Ongoing government efforts to cultivate a national identity rooted in the language, religion, and culture of the Ngalong ethnic group restricted cultural expression by other ethnic groups. In the late 1980s and early 1990s, the Government instituted policies designed to preserve the cultural dominance of the Ngalong ethnic group. It also committed many abuses against the ethnic Nepalese, which led to the departure of tens of thousands of them. Many ethnic Nepalese were expelled forcibly, and almost 100,000 of them remain in refugee camps in Nepal. At the time, the Government claimed that it was concerned about the rapid population growth of and political agitation by the ethnic Nepalese. The Government claimed ethnic and gender discrimination in employment was not a problem. It claims that ethnic Nepalese fill 16 percent the civic service or government employment, which was less than their proportion of the total population. Bhutanese human rights groups active outside the country claim that ethnic Nepalese actually make up approximately one third of the country's population and that the Government underreports their number. Women were accorded respect in the traditions of most ethnic groups, although some exile groups claim that gender discrimination was a problem.

Women

There was no evidence that rape or spousal abuse were extensive problems. However, NGOs reported that many women did not report rape either because of the cultural issues or because they were unaware of the legal options.

The Rape Act contained a clear definition of criminal sexual assault and specified penalties. In cases of rape involving minors, sentences range from 5 to 17 years. In extreme cases, a rapist may be imprisoned for life. There were few known instances of sexual harassment.

Women constitute 48 percent of the population and participate freely in the social and economic life of the country. Approximately 43 percent of enrollment in school was female. Inheritance law provides for equal inheritance among all sons and daughters, but traditional inheritance practices, which vary among ethnic groups, may be observed if the heirs choose to forego legal challenges. Dowries were not customary, even among ethnic Nepalese Hindus. Among some groups, inheritance practices favoring daughters reportedly account for the large numbers of women who own shops and businesses and for an accompanying tendency of women to drop out of higher education to go into business. However, female school enrollment has been growing in response to government policies. Women increasingly were found among senior officials and private sector entrepreneurs, especially in the tourism industry. Women in unskilled jobs generally are paid slightly less than men. Women constitute approximately 30 percent of the formal work force.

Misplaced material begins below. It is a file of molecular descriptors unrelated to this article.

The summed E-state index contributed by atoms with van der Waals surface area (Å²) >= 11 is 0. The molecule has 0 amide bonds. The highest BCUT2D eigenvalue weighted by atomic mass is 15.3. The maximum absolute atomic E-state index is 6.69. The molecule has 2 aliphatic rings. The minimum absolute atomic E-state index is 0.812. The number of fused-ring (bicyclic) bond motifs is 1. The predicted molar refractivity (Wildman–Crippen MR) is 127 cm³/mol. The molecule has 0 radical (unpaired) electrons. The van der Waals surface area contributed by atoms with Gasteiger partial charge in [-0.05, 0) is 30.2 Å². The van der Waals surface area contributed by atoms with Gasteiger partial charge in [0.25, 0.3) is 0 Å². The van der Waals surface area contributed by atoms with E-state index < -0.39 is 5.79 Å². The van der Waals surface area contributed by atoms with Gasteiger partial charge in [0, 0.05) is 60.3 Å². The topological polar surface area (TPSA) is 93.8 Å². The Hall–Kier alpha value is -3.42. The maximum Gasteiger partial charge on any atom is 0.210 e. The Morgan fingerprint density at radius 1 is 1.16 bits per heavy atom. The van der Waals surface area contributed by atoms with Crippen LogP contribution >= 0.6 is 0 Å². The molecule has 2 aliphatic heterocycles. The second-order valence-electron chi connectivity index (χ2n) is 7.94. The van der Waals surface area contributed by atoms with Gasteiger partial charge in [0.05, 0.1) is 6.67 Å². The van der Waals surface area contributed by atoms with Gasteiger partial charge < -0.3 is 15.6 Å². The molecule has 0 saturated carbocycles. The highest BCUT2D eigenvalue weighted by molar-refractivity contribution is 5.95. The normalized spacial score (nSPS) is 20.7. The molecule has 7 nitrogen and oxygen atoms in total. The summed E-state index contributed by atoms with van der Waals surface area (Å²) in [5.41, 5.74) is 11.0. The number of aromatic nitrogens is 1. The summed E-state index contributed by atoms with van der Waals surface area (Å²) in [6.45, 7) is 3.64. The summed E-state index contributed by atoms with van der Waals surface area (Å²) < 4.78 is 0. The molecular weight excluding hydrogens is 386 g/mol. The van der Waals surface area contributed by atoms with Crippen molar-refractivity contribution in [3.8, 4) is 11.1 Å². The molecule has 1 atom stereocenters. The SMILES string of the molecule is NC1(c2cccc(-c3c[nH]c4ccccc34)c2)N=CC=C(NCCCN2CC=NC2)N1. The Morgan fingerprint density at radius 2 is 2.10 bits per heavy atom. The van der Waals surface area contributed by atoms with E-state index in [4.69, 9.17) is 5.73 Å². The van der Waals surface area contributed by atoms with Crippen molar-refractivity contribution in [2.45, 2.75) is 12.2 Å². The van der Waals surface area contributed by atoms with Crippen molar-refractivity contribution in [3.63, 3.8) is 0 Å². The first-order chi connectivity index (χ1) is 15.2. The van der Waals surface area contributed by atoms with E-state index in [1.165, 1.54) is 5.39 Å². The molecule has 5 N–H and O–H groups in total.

In questions related to family law, including divorce, child custody, and inheritance, were adjudicated by the customary law of each ethnic or religious group. The minimum age of marriage for women was 16 years, except in the case of Muslims, who continue to follow their customary marriage practices. The application of different legal practices based on membership in a religious or ethnic group often results in discrimination against women. Polygyny was allowed, provided the first wife gives her permission. Polyandry was permitted but did not often occur. Marriages may be arranged by the marriage partners themselves as well as by their parents. Divorce was common. Existing legislation requires that all marriages must be registered; it also favors women in matters of alimony.

Children

The Government demonstrated its commitment to child welfare by rapid expansion of primary schools, healthcare facilities, and immunization programs. Mortality rates for both infants and children under 5 years dropped significantly since 1989. The Government provided free and compulsory primary school education, and primary school enrollment increased 9 percent per year since 1991, with enrollment of girls increasing at an even higher rate. Government policies aimed at increasing enrollment of girls increased the proportion of girls in primary schools from 39 percent in 1990 to 45 percent during 2001. In 2001 the participation rate for children in primary schools was estimated at 72 percent, with the rate of completion of 7 years of schooling at 60 percent for girls and at 59 percent for boys. The number of children enrolled in school has grown to 126,718 in 2001. There was no law barring ethnic Nepalese children from attending school. However, most of the 75 primary schools in southern areas heavily populated by ethnic Nepalese that were closed in 1990 remain closed. The closure of the schools acts as an effective barrier to the ability of the ethnic Nepalese in southern areas to obtain a primary education. In addition, ethnic Nepalese also claimed that the Security Clearance Form, which is a prerequisite for taking one's passport out of the Foreign Ministry, was biased against ethnic Nepalese. The ethnic Nepalese said that since the forms are based on the security clearance of their parents, it frequently excludes children of ethnic Nepalese. Exile groups claim that Nepalese students scoring highly on national exams were not always given the same advantages as other students (such as the chance to study abroad at government expense), particularly if they are related to prominent dissidents or refugees.